“It’s just nice to show them what an American home is like and an American family and try to extend hospitality to others. So, hopefully, when they go home they will remember our country with good memories,” the Trautweins added.

Hashem Helmi, another social host from the first year of CCI at COD, said he enjoys working with young people who may not know everything around here and how it works, because in that way he can teach them things he learned on his own. He entertains students by inviting them to dinner and transporting them to locations such as Springfield, Michigan and others. Through the students who were part of CCI, Helmi said he could learn things he didn’t know before about their countries.

“As long as I live in this area, I will be a social host,” Helmi said.

During international week, students spent a night with all of their social hosts, preparing traditional foods and presentations for each country to share about their culture. 

For over five years, Dale and Mary Schreiber have enjoyed hosting social events. They were prepared to be social hosts because they worked with many cultures for 38 years in Africa.

“We love to have students in our home, asking some questions about their culture, teaching them about our culture, playing games with them, cooking food together, and enjoying the time with them,” the Schreibers said. They consider these years a wonderful experience.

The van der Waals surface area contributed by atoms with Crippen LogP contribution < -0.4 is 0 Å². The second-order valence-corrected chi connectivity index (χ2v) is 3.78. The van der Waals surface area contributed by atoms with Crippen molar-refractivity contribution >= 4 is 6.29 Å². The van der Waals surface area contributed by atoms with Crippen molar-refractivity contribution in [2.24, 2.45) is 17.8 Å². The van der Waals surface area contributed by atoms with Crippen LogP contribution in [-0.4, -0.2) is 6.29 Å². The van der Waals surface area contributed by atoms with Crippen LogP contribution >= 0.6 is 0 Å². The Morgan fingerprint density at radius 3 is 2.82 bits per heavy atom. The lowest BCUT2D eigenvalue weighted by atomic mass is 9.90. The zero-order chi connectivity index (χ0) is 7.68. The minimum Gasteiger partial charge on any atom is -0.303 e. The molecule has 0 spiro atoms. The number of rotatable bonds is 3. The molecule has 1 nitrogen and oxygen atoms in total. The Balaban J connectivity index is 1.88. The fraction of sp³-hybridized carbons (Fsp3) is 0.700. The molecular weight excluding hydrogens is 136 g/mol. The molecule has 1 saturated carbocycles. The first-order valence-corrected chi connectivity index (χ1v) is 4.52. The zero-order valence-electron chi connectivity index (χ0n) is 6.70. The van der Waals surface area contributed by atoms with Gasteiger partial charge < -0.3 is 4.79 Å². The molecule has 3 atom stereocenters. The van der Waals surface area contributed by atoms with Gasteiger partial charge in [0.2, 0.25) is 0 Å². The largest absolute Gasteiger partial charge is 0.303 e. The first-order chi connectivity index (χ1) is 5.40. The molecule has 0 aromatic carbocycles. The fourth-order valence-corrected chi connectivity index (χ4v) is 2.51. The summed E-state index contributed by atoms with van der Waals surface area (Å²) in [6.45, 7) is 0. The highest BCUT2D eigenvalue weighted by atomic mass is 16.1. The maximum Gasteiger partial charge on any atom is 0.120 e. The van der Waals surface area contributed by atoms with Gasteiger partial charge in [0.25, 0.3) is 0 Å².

Jeff and Jane Pelz have been serving as social hosts for four years. They enjoy helping international students fit into American culture.

“We always seem to have a wonderful conversation at the dinner table, sharing about our families and sharing more about our lives,” Pelzs said.

Also, their experience living in other countries made them being host for students.

“We have lived overseas ourselves, and we know how important it is to have friends in a new culture,” Pelzs added.

Some families are actively participating in their first year of serving as social hosts.

Kevin and Amy Schiltz are enjoying being social hosts because they get to spend time with their students and share cultures and experiences. They are helping students with questions that they might have, hosting meals, providing help navigating the area when needed, and establishing holiday traditions.

“We would love to visit Tajikistan, Kosovo, and Kyrgyzstan—Amy has visited,” Kevin said, and those are countries that their students come from.